supplies but, of course, nothing remotely matching this part in size or voltage.
05 October 2006
Not a good day at all. The 1.7 GHz COMPAQ desktop machine
I use for E-mail and web browsing and as a general file and print server for the
rest of the computers in the house acted strange this morning--like the CPU was
immersed in molasses. CPU usage was pegged at 100% and moving the mouse caused
the pointer to lag by 5 seconds or more. Powering down and rebooting was even
more eventful. Booting took two hours and came up with a flag that the hardware
had been changed and Windows XP was looking to be re-validated with three days.
I spent the day trying various things, all of which were
almost impossible to accomplish as when it takes 20 minutes to launch a program
and two or three minutes to respond to a keystroke or mouse click, trouble
shooting is not easy. Windows Safe Mode has the same slowness problem.
I got out the Knoppix disk and managed to get the COMPAQ
to boot with Knoppix and it shows the same slowness. Perhaps not quite as bad as
Windows, but clearly not right. The Knoppix boot took nearly 30 minutes and
although I've only used Knoppix a handful of times, I don't remember a half-hour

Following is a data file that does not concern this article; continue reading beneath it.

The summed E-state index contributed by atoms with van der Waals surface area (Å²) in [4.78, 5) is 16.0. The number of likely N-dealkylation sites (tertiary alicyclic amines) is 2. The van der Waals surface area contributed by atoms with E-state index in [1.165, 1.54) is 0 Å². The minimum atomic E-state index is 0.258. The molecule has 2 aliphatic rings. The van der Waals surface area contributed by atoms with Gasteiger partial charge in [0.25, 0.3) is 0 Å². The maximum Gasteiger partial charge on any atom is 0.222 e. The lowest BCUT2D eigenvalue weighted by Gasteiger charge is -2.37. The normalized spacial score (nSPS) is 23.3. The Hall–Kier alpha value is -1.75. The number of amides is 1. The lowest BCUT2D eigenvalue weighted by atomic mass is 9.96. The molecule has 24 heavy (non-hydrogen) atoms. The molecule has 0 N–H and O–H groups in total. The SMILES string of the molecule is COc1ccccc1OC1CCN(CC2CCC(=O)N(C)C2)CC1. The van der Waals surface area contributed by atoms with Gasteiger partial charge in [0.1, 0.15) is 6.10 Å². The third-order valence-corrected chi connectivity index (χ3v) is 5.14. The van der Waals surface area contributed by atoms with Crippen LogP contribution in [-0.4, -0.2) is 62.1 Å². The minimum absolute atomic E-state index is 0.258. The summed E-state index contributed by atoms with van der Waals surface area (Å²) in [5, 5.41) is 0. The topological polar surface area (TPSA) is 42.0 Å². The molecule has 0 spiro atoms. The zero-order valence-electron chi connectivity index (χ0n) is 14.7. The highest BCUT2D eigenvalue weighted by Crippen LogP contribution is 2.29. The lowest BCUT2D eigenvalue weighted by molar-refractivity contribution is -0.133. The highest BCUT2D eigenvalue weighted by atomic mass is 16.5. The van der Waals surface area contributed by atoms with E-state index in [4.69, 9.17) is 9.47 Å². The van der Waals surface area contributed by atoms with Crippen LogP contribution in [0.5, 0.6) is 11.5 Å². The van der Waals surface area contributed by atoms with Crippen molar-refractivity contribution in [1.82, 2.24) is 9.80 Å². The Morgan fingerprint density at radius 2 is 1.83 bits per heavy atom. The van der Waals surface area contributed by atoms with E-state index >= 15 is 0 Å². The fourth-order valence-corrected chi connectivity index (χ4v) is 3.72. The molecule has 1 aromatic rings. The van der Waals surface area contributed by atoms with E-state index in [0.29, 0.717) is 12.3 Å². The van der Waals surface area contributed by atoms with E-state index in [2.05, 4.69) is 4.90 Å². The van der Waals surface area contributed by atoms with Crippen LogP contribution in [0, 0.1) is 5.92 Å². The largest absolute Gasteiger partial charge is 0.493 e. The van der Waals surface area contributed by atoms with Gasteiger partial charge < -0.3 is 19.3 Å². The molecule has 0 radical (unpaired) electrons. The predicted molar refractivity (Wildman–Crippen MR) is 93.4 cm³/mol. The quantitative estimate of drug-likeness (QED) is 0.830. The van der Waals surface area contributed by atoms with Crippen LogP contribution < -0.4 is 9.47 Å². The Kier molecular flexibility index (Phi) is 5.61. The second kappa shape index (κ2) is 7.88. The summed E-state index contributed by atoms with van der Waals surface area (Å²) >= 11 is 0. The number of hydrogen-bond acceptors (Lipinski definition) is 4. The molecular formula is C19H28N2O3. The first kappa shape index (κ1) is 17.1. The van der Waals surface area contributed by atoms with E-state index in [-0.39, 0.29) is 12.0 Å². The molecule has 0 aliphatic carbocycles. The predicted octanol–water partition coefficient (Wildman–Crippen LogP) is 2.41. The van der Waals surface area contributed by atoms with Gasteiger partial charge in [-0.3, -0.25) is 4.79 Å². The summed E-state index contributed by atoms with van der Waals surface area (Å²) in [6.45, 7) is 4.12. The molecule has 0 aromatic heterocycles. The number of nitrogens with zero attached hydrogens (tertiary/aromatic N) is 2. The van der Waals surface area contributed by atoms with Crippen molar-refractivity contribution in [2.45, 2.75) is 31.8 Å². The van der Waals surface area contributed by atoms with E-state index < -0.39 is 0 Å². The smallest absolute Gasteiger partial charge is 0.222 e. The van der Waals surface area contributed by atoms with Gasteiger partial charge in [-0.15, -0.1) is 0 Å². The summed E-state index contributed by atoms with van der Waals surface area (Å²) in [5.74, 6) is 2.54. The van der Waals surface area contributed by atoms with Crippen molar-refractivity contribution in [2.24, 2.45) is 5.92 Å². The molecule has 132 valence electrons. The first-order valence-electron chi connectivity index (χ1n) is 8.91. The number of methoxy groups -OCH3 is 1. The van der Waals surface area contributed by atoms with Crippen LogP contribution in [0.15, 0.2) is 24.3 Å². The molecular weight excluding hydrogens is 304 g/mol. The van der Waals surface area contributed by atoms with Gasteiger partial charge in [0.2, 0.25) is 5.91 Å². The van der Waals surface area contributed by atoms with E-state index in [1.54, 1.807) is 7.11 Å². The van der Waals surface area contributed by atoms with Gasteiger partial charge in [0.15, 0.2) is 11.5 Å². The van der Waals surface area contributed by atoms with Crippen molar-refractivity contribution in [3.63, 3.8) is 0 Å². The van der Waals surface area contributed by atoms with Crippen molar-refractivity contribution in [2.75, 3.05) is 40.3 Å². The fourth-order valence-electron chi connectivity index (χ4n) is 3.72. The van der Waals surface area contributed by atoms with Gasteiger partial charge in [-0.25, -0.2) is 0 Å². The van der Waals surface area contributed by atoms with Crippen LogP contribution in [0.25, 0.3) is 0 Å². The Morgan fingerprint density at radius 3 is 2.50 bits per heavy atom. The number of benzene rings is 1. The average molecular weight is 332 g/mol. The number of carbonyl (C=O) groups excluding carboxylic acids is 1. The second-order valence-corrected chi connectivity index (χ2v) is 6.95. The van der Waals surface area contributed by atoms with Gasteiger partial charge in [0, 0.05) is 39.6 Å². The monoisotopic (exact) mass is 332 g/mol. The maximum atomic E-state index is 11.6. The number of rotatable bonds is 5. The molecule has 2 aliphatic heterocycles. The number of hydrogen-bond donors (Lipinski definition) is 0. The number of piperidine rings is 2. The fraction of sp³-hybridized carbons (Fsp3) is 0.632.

At this point, I'm at a loss as to what the problem
is--possibly something BIOS related or a hardware problem seems most likely. The
files are intact and can be accessed over the local area network, albeit at a
glacially slow pace. All the Z90-related files are backed up on a separate
computer (the one I use to update this web site) so this is much more of a
problem for my normal computer usage (and my consulting activities) than it is
for progressing the Z90 project.
I finally threw my hands up and called "Geeks on Call."
Not cheap, but it's beyond my ability to diagnose and repair. I'll buy a new
computer tomorrow or Saturday, but I need to get the COMPAQ running well enough
to extract the data, or pull the two hard drives out and install them in the
replacement machine. My main backups are on a second hard drive internal to the
COMPAQ, which is probably not the optimum strategy, but I had not been happy
with the external USB drive I also have as a backup system.
As far as the Z90 project goes, I had little time to work
with it today. However, the DigiKey box arrived and that completes the major
parts order. I suspect tomorrow is going to be devoured by the COMPAQ problem as
04 October 2006
Quick update tonight as my consulting project of September
has returned for some additional work.
I've finished a few Z90 tasks before the message came in
to jump back into the consulting project for a day or so.
- I've packaged all the buffer amplifier kits into their
distribution bags, which speeds up the final shipping and, more importantly,
clears space to start on the main Z90 packaging.
- My large Mouser order arrived, which enabled me to
finish tuning and installing in their enclosures the Z10010 bandpass
filters. I was able to bring the one un-tunable filter into alignment after
reducing four of the resonating capacitors by 5%, so the filters are packed in
a box, ready to ship with the Z90/91s.
- The initial TenTec cabinet order arrived. It's two very
large boxes and one smaller box. In addition to the upper hallway being the